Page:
How does a writer tell a story if they can’t think of one to tell?
Sometimes I write poems for lack of a plan. Poetry gets words on paper, like brainstorming does.
When a writer experiences writers’ block, here’s a bridge.
This week I scribbled out two poems; one about California, and one about the noise of the internet and social media. Both resulted as neither clever nor concise. But words on a page keep the practice of writing in place.
Next, I reached for a good book.
When I began blogging last summer, it coincided with reading Blogging for God’s Glory in a Clickbait World by Benjamin Vrbicek and John Beeson. The authors encourage bloggers, most specifically in writing to bring God glory. This means rather than blogging to build a platform, it’s writing to spread beauty and truth while checking motives and seeking God in prayer. I regularly need reminding of that perspective.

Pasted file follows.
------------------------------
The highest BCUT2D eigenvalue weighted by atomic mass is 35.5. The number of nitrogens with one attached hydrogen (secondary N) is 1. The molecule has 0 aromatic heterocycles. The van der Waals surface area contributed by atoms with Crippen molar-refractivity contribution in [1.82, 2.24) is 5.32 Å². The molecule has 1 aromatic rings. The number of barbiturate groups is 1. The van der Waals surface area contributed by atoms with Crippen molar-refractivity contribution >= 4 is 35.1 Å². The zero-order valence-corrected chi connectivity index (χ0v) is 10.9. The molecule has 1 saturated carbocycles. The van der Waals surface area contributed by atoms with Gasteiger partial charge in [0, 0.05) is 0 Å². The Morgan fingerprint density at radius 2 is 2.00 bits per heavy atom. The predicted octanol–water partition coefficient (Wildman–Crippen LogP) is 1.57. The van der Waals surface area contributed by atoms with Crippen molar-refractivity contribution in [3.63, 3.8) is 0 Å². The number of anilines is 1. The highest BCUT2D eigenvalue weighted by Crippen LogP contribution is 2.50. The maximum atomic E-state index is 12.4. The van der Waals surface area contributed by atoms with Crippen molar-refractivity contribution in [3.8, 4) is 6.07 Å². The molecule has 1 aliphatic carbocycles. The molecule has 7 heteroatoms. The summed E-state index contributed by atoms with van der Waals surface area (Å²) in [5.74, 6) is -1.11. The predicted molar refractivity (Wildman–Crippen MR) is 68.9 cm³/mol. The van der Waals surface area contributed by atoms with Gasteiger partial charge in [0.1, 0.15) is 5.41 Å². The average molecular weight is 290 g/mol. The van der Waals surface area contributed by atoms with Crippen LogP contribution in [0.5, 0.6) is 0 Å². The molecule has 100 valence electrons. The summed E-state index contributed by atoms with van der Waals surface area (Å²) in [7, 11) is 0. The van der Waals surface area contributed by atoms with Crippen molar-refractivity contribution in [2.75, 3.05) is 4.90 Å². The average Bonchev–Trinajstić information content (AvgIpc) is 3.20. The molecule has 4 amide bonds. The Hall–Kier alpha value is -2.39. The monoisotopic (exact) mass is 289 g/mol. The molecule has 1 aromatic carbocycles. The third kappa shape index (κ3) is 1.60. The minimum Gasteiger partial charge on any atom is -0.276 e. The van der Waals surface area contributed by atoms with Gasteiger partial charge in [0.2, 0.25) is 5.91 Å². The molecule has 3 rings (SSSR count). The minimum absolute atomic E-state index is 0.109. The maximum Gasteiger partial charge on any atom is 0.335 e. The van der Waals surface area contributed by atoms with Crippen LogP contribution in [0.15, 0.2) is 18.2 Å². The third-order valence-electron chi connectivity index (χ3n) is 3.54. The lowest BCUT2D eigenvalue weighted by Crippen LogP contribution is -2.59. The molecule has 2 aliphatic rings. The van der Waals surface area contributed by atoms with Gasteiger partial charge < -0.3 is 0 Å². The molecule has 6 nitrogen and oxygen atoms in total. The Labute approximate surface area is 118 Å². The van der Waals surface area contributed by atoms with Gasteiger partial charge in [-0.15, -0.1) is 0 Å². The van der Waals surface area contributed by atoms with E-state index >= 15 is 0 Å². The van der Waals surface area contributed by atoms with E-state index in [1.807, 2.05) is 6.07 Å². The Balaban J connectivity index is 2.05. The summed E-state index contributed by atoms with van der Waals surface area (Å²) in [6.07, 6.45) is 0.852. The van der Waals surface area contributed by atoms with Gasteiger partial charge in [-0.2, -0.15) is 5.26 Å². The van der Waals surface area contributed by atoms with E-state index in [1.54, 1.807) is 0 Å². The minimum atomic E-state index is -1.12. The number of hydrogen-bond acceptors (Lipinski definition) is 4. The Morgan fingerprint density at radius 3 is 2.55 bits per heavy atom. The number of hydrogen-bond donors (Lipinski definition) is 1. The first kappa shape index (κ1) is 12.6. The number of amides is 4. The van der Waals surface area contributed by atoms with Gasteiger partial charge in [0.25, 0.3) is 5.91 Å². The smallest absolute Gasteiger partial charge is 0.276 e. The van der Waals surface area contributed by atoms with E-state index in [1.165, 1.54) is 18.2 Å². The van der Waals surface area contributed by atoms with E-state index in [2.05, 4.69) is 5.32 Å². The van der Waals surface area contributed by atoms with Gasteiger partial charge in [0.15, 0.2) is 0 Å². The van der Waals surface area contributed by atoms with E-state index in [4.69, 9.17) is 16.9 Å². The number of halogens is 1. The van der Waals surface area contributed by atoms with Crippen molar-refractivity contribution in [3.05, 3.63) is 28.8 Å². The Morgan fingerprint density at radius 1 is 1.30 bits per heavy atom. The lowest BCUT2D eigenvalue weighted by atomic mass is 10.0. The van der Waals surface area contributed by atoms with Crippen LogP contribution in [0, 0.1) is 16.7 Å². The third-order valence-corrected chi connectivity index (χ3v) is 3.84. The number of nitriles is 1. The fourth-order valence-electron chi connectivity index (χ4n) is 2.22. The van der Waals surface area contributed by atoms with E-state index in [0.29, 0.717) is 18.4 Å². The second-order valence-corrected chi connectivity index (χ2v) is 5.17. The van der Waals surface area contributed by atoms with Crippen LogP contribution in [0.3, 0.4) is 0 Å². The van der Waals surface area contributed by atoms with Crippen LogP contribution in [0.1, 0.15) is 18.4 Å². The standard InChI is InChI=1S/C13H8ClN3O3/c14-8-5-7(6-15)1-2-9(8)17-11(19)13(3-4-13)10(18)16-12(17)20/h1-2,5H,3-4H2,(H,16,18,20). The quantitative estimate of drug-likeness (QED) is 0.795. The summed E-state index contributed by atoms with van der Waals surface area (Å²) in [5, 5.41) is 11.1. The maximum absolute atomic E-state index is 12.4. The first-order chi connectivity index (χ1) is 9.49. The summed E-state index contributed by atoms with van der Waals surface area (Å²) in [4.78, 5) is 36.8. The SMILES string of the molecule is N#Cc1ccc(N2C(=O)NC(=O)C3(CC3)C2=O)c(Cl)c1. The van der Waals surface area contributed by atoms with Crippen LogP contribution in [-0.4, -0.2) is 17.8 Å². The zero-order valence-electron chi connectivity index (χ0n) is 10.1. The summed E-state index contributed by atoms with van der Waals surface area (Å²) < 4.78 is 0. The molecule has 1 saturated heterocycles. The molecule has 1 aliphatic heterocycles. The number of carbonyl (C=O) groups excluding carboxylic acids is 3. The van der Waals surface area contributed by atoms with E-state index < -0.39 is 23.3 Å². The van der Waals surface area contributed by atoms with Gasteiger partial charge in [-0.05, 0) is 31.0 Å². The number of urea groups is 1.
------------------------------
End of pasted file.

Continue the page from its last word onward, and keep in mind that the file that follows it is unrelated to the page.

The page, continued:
These last few months I've blogged. In the process, I learned two things help overcome writers’ block: schedule and sense.
Writers can schedule time to write. Even a worthless poem counts as dedication to the craft and the habit of writing.
Writers can make sense of life around them by reading quality books or articles to fill up the mind and enhance output.
This week, writers' block caused me to reflect, and to reach for Benjamin and John’s book, one highlighted through and through with wisdom (not just for blogging) but also for the writing life.
Writing Prompt: If your words are few, try writing a short poem. Don’t worry about rhyme patterns. Focus on a theme or a story, and use descriptive verbs to exercise thinking like a writer.